I ain't quite feelin' groovy yet, but overally, I'm feeling much less negative. This did not come about because I "thought positive." This came about mainly because 1. I got some medical help for some issues, including allergy medication to help with the previously incessant coughing. 2. I've been out of the house a whole bunch since my parents got back. 3. I haven't been spending so much time alone.
I was slightly annoyed at Kefirot's post on depression, but he clarified in his comments that he recognizes that gratitude is only part of the story. I find it very frustrating when people expect me to "pick myself up by my own bootstraps" from depression. If I could do that with any success, I would have already done it. I have a whole bunch of things that I do to get myself out of bad moods, even really depressed ones. For example, I will often watch television to distract myself from my thoughts. I try to see other people or at least talk to other people on the phone, because they will get my thoughts to go elsewhere. If those things fail, usually a good sleep will shake off some of the mood.
For the past two weeks, none of the above were helping at all. "Fake it 'til you make it" was also not getting me anywhere, because it's hard to fake not having crying fits...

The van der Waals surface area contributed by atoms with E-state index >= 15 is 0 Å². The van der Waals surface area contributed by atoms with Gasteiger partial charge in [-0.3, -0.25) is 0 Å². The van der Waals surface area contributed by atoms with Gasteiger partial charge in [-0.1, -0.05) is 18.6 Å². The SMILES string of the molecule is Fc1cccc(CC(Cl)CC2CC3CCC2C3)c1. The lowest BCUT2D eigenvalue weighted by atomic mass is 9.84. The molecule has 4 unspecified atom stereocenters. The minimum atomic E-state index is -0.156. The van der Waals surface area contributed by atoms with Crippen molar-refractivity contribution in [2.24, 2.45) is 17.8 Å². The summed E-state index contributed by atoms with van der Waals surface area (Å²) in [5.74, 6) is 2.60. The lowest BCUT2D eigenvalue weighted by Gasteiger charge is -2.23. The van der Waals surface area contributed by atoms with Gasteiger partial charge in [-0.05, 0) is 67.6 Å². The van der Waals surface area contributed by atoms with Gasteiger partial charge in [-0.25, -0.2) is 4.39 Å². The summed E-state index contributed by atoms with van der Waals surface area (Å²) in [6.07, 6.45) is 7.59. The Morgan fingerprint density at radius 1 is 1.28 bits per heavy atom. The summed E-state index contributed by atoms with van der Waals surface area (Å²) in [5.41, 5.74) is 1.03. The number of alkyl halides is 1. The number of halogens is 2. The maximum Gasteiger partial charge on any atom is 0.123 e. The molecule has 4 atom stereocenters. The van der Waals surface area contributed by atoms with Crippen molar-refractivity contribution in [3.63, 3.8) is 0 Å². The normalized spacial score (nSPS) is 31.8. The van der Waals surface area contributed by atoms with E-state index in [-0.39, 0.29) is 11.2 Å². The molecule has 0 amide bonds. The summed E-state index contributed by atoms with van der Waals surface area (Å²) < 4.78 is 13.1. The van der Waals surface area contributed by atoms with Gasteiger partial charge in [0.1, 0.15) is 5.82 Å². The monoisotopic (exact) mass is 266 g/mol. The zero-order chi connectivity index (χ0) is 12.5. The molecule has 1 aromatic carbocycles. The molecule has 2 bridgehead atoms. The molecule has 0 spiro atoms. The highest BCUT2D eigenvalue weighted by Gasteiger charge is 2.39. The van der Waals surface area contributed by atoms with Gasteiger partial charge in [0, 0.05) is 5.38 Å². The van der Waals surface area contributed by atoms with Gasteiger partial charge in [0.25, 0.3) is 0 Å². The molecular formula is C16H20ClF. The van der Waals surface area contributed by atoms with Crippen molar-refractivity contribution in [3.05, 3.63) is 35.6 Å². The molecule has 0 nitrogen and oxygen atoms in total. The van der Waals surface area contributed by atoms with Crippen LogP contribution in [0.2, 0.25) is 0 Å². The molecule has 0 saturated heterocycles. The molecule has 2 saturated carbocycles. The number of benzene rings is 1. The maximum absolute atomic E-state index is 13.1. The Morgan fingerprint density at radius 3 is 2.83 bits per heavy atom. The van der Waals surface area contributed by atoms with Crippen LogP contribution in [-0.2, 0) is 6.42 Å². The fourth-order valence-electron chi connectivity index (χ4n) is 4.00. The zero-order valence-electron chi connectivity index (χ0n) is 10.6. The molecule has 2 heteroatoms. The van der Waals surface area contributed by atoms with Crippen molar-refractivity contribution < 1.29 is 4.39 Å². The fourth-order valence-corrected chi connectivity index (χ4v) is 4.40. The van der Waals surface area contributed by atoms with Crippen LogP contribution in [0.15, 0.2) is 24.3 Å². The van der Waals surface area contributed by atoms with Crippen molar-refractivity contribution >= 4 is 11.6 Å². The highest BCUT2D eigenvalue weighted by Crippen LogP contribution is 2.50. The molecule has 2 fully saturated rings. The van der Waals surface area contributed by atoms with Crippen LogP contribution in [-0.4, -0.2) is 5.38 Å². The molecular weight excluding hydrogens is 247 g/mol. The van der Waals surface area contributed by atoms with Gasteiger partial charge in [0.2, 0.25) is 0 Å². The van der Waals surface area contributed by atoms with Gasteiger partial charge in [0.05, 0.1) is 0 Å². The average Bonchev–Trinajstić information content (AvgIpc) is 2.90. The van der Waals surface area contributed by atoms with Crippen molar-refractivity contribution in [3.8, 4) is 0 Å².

Anyway, there was a point to this. If you know someone who is suffering from depression, there are things you can do:
1. Encourage them to get medical help. If you can take them to the appointment or make the appointment for them, that's very helpful - they may not be able to take those steps themselves.
2. Provide a listening ear. Let them get out the issues without being judgmental - things like "that's rough" or "I'm sure that hurts" or "I once went through something similar. It's really tough" help much more than "well, look on the bright side," because someone who is depressed is consumed by their problem. Don't belittle it. It will just make them angry.
3. After you've listened through everything once, change the subject. They need to feel heard, but obsessing is useless.
4. A good meal - when a person is depressed, they will often either eat junk or not eat enough. A good square meal can really help.
5. Protect yourself - If you're being drawn into the depression, don't let it happen. If the person shouldn't be left alone, turn on the TV or watch a movie - they can't talk to you and draw you in, but they're not alone either.
6. Protect yourself and your friend- If you think there's a real suicide risk, get the person committed to a psych ward. It's not your job to be on suicide watch. Don't take responsibility for more than you should!
I'm not a therapist, so this isn't professional advice - but people who have helped me a lot have generally used these things...